Alcoholic History Lesson
GETTING intimate with a 91 year-old isn’t a daily occurrence in my household. Gently dislodged from the 30ft deep cellars of London’s oldest wine merchant, the oloroso-coloured Chardonnay pepped with Pinots, Gris and Blanc proved an intensely new, yet depthfully old experience. Representing the 809th vintage of the tiny (2.29ha) golden limestone triangle of ‘Le Clos Blanc de Vougeot’, I took time to gently coax the slowly matured, seductive scents of marzipan and coconut from my significant elder.
Planted by the astute monks of Citeaux the same year as what is now Grand Cru, Corton Charlemagne, then tended by these expert farmers until the 1789 revolution, that this exclusively white wine island survives amongst an iron rich sea of red further magnified its rarity.
The perfumed nose gave way to an almost sturdy palate of bitter apricot, almond, then fresh citrus. As a ten minute slow carriage clock tunefully chimed, I mentally slipped into what I was sipping. The year the lucent, flax coloured grapes were harvested, Einstein’s theory of general relativity was confirmed, the Bauhaus movement begun and the Treaty of Versailles signed-off World War I.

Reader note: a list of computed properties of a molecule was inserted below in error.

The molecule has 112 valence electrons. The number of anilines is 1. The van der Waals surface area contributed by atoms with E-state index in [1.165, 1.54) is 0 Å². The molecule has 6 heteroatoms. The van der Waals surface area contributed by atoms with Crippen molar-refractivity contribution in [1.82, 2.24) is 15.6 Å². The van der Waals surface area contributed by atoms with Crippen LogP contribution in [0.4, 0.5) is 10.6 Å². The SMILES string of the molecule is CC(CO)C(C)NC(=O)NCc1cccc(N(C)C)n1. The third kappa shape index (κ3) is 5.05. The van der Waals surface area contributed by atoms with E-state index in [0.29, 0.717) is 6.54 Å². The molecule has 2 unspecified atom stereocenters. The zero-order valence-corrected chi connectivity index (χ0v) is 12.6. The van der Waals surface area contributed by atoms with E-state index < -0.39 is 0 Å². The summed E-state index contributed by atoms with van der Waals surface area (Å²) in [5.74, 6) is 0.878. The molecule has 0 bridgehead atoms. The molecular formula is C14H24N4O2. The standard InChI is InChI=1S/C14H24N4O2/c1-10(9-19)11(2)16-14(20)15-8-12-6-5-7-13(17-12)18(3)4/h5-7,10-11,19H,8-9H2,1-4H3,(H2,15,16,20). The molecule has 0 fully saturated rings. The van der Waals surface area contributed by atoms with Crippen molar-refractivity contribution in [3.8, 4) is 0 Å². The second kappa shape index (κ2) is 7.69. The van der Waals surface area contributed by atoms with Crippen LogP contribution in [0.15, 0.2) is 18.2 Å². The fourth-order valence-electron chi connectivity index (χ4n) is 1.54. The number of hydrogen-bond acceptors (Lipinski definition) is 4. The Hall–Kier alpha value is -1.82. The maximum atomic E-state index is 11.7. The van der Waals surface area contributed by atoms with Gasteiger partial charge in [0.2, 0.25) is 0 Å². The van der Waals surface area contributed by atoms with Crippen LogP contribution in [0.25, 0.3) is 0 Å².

I sampled the 1919 alongside current and near releases at Berry Brothers and Rudd’s Long Room. Lined in silk panels depicting creeping vines, the quirkily shaped former office was recently gentrified into a private dining room for 16. Amongst the attendees assembled to mark 2010 as the 900th anniversary of the Premier Cru’s planting, was current winemaker Pierre Vincent and Berry Brothers’ Master of Wine, Jasper Morris.
Also of note, was vintage ’06, the flamboyant, concentrated, first wine under Vincent’s tenure. With vibrant aromas of tangerine, the plush yet balanced, subtly long-lived, noticeably oak edged wine bore testament to the warm weather in which it was grown. The ’05, however, made under predecessor, Pascal Marchand, who apparently spoke with a strong Quebecois accent, was closed on the nose, even somewhat medicinal, with a sensation of unresolved sugar on the palate. The ’00, which augured the enclosed vineyard’s full adherence to biodynamic practices, demonstrated the most unusual profile. Biscuit aromas met spice and apricot followed by a substantial palate quivering with puppy fat acidity and apricot jam. I remain unsure as to whether I liked it.
Incidentally, Vincent claims to preference balance over ripeness, less lees stirring and low sulphur (18mg per litre - the maximum permitted is 200mg). He is also working with local forests and coopers to fashion double-sized barrels.
It had been a fascinating afternoon, absorbing versions of beauty in both youth and old age...